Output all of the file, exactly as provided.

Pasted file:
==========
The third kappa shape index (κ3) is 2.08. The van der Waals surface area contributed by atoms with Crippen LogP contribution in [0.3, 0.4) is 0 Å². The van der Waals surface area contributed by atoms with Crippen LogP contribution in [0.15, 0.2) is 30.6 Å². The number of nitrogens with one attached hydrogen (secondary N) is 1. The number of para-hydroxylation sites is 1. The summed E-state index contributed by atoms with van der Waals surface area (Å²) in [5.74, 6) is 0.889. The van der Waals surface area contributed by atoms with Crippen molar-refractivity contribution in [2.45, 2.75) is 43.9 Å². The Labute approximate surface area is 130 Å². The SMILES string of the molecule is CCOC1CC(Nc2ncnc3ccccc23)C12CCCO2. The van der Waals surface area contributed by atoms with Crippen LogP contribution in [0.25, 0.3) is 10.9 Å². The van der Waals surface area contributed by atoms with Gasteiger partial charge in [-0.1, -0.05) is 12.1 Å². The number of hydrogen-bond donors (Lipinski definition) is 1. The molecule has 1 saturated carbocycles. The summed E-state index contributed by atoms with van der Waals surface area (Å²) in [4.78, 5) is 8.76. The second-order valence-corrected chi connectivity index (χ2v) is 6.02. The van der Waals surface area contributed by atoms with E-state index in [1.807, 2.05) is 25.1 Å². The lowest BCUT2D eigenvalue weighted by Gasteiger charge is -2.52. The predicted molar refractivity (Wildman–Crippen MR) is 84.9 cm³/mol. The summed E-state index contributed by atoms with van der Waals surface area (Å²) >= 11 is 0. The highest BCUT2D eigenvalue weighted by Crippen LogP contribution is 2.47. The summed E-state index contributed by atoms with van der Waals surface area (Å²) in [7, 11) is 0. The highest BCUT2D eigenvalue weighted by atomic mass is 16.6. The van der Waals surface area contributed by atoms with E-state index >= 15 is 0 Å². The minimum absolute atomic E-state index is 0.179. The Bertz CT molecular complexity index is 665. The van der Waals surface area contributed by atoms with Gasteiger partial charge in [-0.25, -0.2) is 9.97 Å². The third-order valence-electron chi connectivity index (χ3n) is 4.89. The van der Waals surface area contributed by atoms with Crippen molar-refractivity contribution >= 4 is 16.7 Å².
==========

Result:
The third kappa shape index (κ3) is 2.08. The van der Waals surface area contributed by atoms with Crippen LogP contribution in [0.3, 0.4) is 0 Å². The van der Waals surface area contributed by atoms with Crippen LogP contribution in [0.15, 0.2) is 30.6 Å². The number of nitrogens with one attached hydrogen (secondary N) is 1. The number of para-hydroxylation sites is 1. The summed E-state index contributed by atoms with van der Waals surface area (Å²) in [5.74, 6) is 0.889. The van der Waals surface area contributed by atoms with Crippen molar-refractivity contribution in [2.45, 2.75) is 43.9 Å². The Labute approximate surface area is 130 Å². The SMILES string of the molecule is CCOC1CC(Nc2ncnc3ccccc23)C12CCCO2. The van der Waals surface area contributed by atoms with Crippen LogP contribution in [0.25, 0.3) is 10.9 Å². The van der Waals surface area contributed by atoms with Gasteiger partial charge in [-0.1, -0.05) is 12.1 Å². The number of hydrogen-bond donors (Lipinski definition) is 1. The molecule has 1 saturated carbocycles. The summed E-state index contributed by atoms with van der Waals surface area (Å²) in [4.78, 5) is 8.76. The second-order valence-corrected chi connectivity index (χ2v) is 6.02. The van der Waals surface area contributed by atoms with E-state index in [1.807, 2.05) is 25.1 Å². The lowest BCUT2D eigenvalue weighted by Gasteiger charge is -2.52. The predicted molar refractivity (Wildman–Crippen MR) is 84.9 cm³/mol. The summed E-state index contributed by atoms with van der Waals surface area (Å²) >= 11 is 0. The highest BCUT2D eigenvalue weighted by Crippen LogP contribution is 2.47. The summed E-state index contributed by atoms with van der Waals surface area (Å²) in [7, 11) is 0. The highest BCUT2D eigenvalue weighted by atomic mass is 16.6. The van der Waals surface area contributed by atoms with E-state index >= 15 is 0 Å². The minimum absolute atomic E-state index is 0.179. The Bertz CT molecular complexity index is 665. The van der Waals surface area contributed by atoms with Gasteiger partial charge in [-0.25, -0.2) is 9.97 Å². The third-order valence-electron chi connectivity index (χ3n) is 4.89. The van der Waals surface area contributed by atoms with Crippen molar-refractivity contribution >= 4 is 16.7 Å².